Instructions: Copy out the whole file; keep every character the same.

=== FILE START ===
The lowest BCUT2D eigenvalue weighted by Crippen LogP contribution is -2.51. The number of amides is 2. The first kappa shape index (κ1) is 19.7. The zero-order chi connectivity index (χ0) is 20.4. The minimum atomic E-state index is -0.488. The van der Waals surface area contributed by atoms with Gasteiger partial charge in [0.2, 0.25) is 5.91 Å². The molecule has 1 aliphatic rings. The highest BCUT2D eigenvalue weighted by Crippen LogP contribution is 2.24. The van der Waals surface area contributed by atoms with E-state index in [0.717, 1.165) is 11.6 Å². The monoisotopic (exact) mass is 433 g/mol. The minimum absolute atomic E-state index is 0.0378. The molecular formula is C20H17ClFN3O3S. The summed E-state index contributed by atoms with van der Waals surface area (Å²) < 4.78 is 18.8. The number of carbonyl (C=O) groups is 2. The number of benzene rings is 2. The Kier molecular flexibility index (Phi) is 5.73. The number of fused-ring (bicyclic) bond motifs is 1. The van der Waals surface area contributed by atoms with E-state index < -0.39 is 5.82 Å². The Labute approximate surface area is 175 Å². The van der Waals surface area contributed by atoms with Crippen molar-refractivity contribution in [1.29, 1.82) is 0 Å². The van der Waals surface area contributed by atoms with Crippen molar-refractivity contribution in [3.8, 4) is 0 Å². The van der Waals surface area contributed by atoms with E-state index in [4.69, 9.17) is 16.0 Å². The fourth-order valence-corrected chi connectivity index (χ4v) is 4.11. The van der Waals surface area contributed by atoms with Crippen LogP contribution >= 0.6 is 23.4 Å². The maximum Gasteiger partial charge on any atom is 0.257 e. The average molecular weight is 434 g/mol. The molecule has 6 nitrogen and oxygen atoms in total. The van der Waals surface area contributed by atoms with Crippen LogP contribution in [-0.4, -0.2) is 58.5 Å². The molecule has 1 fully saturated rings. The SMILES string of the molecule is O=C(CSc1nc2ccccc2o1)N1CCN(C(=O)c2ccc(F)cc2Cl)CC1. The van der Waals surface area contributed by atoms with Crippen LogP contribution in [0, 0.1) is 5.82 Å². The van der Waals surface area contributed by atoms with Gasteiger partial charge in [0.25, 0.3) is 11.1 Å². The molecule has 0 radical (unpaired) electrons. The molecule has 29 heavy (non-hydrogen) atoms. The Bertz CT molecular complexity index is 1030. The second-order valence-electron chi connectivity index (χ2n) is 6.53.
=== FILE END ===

The lowest BCUT2D eigenvalue weighted by Crippen LogP contribution is -2.51. The number of amides is 2. The first kappa shape index (κ1) is 19.7. The zero-order chi connectivity index (χ0) is 20.4. The minimum atomic E-state index is -0.488. The van der Waals surface area contributed by atoms with Gasteiger partial charge in [0.2, 0.25) is 5.91 Å². The molecule has 1 aliphatic rings. The highest BCUT2D eigenvalue weighted by Crippen LogP contribution is 2.24. The van der Waals surface area contributed by atoms with E-state index in [0.717, 1.165) is 11.6 Å². The monoisotopic (exact) mass is 433 g/mol. The minimum absolute atomic E-state index is 0.0378. The molecular formula is C20H17ClFN3O3S. The summed E-state index contributed by atoms with van der Waals surface area (Å²) < 4.78 is 18.8. The number of carbonyl (C=O) groups is 2. The number of benzene rings is 2. The Kier molecular flexibility index (Phi) is 5.73. The number of fused-ring (bicyclic) bond motifs is 1. The van der Waals surface area contributed by atoms with E-state index < -0.39 is 5.82 Å². The Labute approximate surface area is 175 Å². The van der Waals surface area contributed by atoms with Crippen molar-refractivity contribution in [1.29, 1.82) is 0 Å². The van der Waals surface area contributed by atoms with Crippen molar-refractivity contribution in [3.8, 4) is 0 Å². The van der Waals surface area contributed by atoms with E-state index in [4.69, 9.17) is 16.0 Å². The fourth-order valence-corrected chi connectivity index (χ4v) is 4.11. The van der Waals surface area contributed by atoms with Crippen LogP contribution >= 0.6 is 23.4 Å². The maximum Gasteiger partial charge on any atom is 0.257 e. The average molecular weight is 434 g/mol. The molecule has 6 nitrogen and oxygen atoms in total. The van der Waals surface area contributed by atoms with Crippen LogP contribution in [-0.4, -0.2) is 58.5 Å². The molecule has 1 fully saturated rings. The SMILES string of the molecule is O=C(CSc1nc2ccccc2o1)N1CCN(C(=O)c2ccc(F)cc2Cl)CC1. The van der Waals surface area contributed by atoms with Crippen LogP contribution in [0, 0.1) is 5.82 Å². The van der Waals surface area contributed by atoms with Gasteiger partial charge in [0.25, 0.3) is 11.1 Å². The molecule has 0 radical (unpaired) electrons. The molecule has 29 heavy (non-hydrogen) atoms. The Bertz CT molecular complexity index is 1030. The second-order valence-electron chi connectivity index (χ2n) is 6.53.